So we’ve all been there, that moment your iPhone slips from its snug home in your hand and falls in slow motion to the ground. You scramble, like Gollum after the ring that’s just been thrown into the fiery pit but you can’t get there in time. Precious!
This happens a lot, but the good news is there are a whole host of options out there for you if you have cracked your screen. The same can be said for most minor damage done to a MacBook or an iOS device.
Option one is the most obvious; you can take it back to Apple. You can make an appointment with someone who’ll take a look at it and go through your options. For how to make an appointment online and other useful tips check out 10 Apple URLs Every User Should Know. Most likely though, you will need to pay to get it fixed, your Apple guy or girl will tell you how much. It’s probably more expensive than option two, which we’ll get to in a moment, but there are a few benefits:
1. Because Apple, being the manufacturer, handled the repair it won’t interfere with your warranty.
2. If the repair happens to be done outside warranty then there should be some sort of guarantee on the repair (six months for example).
3. They won’t break anything and if they do they’ll replace any damage.
4. They’ll use original parts, so you won’t be replacing the damaged screen (or other damaged components) with inferior quality replacements.
Option two is a bit more exciting; you can try and fix it yourself. A great companion for a project like this is ifixit.com, a website that will provide you with step by step guides for almost any repair you can think of. They also provide equipment lists so that you can find the equipment you need to complete the repair safely. The upsides of an iFixit accompanied project are:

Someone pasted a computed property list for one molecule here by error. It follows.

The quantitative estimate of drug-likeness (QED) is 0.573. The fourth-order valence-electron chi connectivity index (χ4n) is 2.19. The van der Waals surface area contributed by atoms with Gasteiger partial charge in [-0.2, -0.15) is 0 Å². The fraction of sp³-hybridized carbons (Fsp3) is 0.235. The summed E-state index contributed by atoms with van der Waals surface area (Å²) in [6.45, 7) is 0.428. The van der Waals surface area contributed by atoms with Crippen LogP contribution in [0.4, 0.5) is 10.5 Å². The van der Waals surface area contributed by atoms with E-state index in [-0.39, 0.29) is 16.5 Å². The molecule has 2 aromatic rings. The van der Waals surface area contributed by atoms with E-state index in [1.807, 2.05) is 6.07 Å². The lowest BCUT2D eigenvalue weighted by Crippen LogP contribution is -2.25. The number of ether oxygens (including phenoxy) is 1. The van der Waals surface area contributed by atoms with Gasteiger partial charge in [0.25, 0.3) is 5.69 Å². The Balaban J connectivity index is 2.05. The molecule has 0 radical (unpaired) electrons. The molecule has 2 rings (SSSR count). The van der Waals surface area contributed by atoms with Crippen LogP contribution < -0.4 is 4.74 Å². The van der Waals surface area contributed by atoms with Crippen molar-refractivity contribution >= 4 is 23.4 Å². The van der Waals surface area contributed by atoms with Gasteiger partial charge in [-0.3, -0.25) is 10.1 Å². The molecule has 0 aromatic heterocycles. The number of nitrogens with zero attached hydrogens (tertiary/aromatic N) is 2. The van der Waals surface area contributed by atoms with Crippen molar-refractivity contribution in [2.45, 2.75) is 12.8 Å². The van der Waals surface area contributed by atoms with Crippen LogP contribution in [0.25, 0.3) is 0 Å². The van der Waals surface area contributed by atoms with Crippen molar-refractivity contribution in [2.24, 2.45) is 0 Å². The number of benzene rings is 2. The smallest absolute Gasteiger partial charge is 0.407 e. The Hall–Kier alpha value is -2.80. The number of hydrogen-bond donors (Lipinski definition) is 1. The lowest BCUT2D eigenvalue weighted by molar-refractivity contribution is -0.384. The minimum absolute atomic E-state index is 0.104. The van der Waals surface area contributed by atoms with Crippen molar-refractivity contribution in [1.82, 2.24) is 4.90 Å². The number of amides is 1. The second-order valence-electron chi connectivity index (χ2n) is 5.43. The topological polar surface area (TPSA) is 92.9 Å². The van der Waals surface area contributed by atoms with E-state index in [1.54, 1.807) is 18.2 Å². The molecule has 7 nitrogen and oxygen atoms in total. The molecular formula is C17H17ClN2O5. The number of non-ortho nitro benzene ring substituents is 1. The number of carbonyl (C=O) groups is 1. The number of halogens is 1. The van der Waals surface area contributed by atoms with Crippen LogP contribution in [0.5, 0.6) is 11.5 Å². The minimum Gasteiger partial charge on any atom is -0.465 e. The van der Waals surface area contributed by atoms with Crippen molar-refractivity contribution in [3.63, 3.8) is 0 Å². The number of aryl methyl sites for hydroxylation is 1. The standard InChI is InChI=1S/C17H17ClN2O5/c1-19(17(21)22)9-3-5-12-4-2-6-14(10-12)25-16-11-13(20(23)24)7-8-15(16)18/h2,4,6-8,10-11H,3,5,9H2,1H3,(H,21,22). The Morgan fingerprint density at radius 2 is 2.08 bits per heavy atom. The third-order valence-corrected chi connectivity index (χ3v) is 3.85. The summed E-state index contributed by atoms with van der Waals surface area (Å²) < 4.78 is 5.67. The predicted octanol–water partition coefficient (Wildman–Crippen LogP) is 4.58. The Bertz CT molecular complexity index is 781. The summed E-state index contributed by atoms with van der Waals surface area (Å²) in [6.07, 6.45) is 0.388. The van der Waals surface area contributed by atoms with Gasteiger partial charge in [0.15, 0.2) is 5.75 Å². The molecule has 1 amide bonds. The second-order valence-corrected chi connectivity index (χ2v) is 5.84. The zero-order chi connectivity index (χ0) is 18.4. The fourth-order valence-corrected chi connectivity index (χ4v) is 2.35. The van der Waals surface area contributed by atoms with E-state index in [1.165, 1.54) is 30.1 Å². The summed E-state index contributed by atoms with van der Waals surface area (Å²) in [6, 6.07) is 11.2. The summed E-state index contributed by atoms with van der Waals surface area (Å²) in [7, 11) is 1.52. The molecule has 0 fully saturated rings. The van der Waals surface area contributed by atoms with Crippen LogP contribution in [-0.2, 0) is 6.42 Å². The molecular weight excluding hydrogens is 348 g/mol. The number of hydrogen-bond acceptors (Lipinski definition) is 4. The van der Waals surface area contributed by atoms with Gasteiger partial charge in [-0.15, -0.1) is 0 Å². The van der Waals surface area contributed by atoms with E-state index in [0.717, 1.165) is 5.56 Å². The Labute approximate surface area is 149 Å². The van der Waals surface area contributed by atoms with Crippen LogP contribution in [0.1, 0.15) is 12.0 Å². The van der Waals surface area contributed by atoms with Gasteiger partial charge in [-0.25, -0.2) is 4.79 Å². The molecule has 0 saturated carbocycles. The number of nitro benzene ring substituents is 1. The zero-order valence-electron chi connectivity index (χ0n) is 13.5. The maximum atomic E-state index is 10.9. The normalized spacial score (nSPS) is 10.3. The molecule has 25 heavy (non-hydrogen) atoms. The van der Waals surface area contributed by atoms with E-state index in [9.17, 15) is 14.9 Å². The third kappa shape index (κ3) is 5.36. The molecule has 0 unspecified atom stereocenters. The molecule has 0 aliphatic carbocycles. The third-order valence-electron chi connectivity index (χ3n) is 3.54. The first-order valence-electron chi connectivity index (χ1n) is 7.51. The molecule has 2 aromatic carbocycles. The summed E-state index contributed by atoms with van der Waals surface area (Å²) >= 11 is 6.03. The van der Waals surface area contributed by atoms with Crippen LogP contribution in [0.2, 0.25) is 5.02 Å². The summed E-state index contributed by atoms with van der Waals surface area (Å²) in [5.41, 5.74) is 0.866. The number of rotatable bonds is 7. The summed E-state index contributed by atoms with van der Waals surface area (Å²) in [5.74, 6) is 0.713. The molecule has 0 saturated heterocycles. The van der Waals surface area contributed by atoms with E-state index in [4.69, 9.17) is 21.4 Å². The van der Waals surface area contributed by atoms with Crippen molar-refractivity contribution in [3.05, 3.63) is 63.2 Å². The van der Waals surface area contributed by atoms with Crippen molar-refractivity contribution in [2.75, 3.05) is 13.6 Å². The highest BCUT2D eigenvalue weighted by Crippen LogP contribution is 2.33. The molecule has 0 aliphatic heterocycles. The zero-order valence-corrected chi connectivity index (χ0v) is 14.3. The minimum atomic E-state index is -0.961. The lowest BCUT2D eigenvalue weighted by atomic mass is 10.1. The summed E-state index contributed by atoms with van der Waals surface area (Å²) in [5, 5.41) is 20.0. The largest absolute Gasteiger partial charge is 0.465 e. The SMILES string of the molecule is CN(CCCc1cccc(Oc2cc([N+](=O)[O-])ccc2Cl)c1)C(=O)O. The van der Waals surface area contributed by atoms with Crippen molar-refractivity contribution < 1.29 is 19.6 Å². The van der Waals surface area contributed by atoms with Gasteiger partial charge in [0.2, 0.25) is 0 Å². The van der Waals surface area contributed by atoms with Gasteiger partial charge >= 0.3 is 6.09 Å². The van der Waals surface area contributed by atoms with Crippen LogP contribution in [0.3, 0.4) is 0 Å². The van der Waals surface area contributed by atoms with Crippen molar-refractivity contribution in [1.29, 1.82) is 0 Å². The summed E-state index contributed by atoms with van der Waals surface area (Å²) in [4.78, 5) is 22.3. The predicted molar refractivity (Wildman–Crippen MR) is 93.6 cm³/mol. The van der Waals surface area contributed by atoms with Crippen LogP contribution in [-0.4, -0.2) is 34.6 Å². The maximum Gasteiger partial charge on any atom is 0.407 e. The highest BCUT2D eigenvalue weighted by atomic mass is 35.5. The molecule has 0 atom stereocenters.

1. Taking apart things is fun and hey, you’ll learn something.
2. It’s considerably cheaper.
3. Depending on your situation it may be more convenient to do it this way (if you’re too far away from a store for example).
4. While you’re tinkering you can customise things, you could even light up the Apple on the back of your iPhone with an LED light. That’s if you don’t mind it munching on your battery among other problems.
There are some things to remember, however, before you start opening up your iPhone. It’s a good idea to do some research of your own on exactly what you’re getting yourself into. In addition to the written iFixit guides there are some great tutorials on YouTube that make useful watching. If you have a friend who has repaired their iPhone or equivalent before, ask them to come and supervise. Remember to:
Take into account the degree of difficulty of the repair first before jumping in. For example, from the iPhone 4 and up, if you have cracked the back screen of your iPhone it’s quite simple to fix. The front screen, however, requires taking out a lot more components and is a little trickier. Following guides closely is a good way to see how difficult the repair will be. Guides will also point out efficient ways to work, like keeping those tiny screws in the order you took them out (some of them are slightly different sizes).
Consider that opening up your iPhone yourself voids your warranty, so if there are any legitimate problems later on they probably won’t be covered. For instance, if you replace your screen then there is a problem with the camera, even if the problem is unrelated it might be difficult to get it covered under warranty. The same goes if a third party that is not authorised by Apple conducts any repairs on your Mac or iOS device.
Be safe. Safety is also important, playing around and opening up any electronic devices can be dangerous because they, well, use electricity. Remember to use tools that are designed to be used on Apple devices, improvising could leave you looking like Sideshow Bob from The Simpsons. An electrostatic discharge mat is a good idea, along with making sure you’re well grounded.
Spending the time to do your own research on the safety methods and gear needed will also go a long way to preventing any mishaps.